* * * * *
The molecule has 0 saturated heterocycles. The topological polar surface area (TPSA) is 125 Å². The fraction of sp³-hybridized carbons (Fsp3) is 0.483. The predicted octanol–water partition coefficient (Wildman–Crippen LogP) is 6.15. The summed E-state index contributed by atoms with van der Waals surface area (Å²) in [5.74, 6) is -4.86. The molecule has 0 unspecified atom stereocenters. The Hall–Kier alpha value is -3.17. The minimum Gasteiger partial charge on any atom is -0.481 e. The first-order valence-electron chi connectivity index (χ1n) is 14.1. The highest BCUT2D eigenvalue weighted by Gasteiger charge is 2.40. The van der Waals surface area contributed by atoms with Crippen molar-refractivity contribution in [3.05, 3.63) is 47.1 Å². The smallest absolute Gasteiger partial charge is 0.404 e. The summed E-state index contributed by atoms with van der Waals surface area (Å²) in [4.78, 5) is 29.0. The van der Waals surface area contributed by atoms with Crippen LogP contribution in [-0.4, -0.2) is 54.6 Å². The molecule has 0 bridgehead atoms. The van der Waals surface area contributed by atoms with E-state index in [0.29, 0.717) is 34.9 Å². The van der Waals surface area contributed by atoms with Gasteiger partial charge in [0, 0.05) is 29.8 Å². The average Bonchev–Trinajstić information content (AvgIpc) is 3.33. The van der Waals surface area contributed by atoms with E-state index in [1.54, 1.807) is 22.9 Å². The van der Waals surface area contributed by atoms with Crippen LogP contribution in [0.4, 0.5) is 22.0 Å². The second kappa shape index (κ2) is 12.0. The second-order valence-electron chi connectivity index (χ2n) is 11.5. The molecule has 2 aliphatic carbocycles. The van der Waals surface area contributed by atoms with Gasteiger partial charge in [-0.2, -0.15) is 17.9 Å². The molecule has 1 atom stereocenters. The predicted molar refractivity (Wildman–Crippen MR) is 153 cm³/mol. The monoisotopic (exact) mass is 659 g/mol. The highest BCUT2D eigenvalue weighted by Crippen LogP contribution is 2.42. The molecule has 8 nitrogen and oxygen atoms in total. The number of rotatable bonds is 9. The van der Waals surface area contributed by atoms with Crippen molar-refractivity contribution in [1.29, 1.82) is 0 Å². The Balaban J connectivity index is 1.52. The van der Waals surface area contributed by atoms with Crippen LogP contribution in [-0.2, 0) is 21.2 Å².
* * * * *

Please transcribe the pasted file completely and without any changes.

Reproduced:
The molecule has 0 saturated heterocycles. The topological polar surface area (TPSA) is 125 Å². The fraction of sp³-hybridized carbons (Fsp3) is 0.483. The predicted octanol–water partition coefficient (Wildman–Crippen LogP) is 6.15. The summed E-state index contributed by atoms with van der Waals surface area (Å²) in [5.74, 6) is -4.86. The molecule has 0 unspecified atom stereocenters. The Hall–Kier alpha value is -3.17. The minimum Gasteiger partial charge on any atom is -0.481 e. The first-order valence-electron chi connectivity index (χ1n) is 14.1. The highest BCUT2D eigenvalue weighted by Gasteiger charge is 2.40. The van der Waals surface area contributed by atoms with Crippen molar-refractivity contribution in [3.05, 3.63) is 47.1 Å². The smallest absolute Gasteiger partial charge is 0.404 e. The summed E-state index contributed by atoms with van der Waals surface area (Å²) in [4.78, 5) is 29.0. The van der Waals surface area contributed by atoms with Crippen LogP contribution in [-0.4, -0.2) is 54.6 Å². The molecule has 0 bridgehead atoms. The van der Waals surface area contributed by atoms with E-state index in [0.29, 0.717) is 34.9 Å². The van der Waals surface area contributed by atoms with Gasteiger partial charge in [0, 0.05) is 29.8 Å². The average Bonchev–Trinajstić information content (AvgIpc) is 3.33. The van der Waals surface area contributed by atoms with E-state index in [1.54, 1.807) is 22.9 Å². The van der Waals surface area contributed by atoms with Crippen LogP contribution in [0.4, 0.5) is 22.0 Å². The second kappa shape index (κ2) is 12.0. The second-order valence-electron chi connectivity index (χ2n) is 11.5. The molecule has 2 aliphatic carbocycles. The van der Waals surface area contributed by atoms with Gasteiger partial charge in [-0.2, -0.15) is 17.9 Å². The molecule has 1 atom stereocenters. The predicted molar refractivity (Wildman–Crippen MR) is 153 cm³/mol. The monoisotopic (exact) mass is 659 g/mol. The highest BCUT2D eigenvalue weighted by Crippen LogP contribution is 2.42. The molecule has 8 nitrogen and oxygen atoms in total. The number of rotatable bonds is 9. The van der Waals surface area contributed by atoms with Crippen molar-refractivity contribution in [1.29, 1.82) is 0 Å². The Balaban J connectivity index is 1.52. The van der Waals surface area contributed by atoms with Crippen LogP contribution in [-0.2, 0) is 21.2 Å².